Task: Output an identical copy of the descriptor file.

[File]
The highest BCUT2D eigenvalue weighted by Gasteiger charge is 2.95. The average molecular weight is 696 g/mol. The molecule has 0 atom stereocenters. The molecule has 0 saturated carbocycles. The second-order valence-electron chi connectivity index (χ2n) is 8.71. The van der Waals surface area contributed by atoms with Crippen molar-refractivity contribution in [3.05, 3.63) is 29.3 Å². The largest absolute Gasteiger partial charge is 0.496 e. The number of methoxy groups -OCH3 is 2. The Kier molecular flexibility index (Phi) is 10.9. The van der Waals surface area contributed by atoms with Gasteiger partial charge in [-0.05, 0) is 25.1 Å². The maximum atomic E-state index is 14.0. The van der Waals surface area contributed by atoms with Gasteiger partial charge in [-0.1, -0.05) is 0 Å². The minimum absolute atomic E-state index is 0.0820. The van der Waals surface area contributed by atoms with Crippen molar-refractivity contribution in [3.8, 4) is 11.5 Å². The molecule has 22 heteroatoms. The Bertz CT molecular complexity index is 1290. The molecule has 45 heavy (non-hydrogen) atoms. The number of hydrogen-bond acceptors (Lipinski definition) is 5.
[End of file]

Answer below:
The highest BCUT2D eigenvalue weighted by Gasteiger charge is 2.95. The average molecular weight is 696 g/mol. The molecule has 0 atom stereocenters. The molecule has 0 saturated carbocycles. The second-order valence-electron chi connectivity index (χ2n) is 8.71. The van der Waals surface area contributed by atoms with Crippen molar-refractivity contribution in [3.05, 3.63) is 29.3 Å². The largest absolute Gasteiger partial charge is 0.496 e. The number of methoxy groups -OCH3 is 2. The Kier molecular flexibility index (Phi) is 10.9. The van der Waals surface area contributed by atoms with Gasteiger partial charge in [-0.05, 0) is 25.1 Å². The maximum atomic E-state index is 14.0. The van der Waals surface area contributed by atoms with Gasteiger partial charge in [-0.1, -0.05) is 0 Å². The minimum absolute atomic E-state index is 0.0820. The van der Waals surface area contributed by atoms with Crippen molar-refractivity contribution in [3.8, 4) is 11.5 Å². The molecule has 22 heteroatoms. The Bertz CT molecular complexity index is 1290. The molecule has 45 heavy (non-hydrogen) atoms. The number of hydrogen-bond acceptors (Lipinski definition) is 5.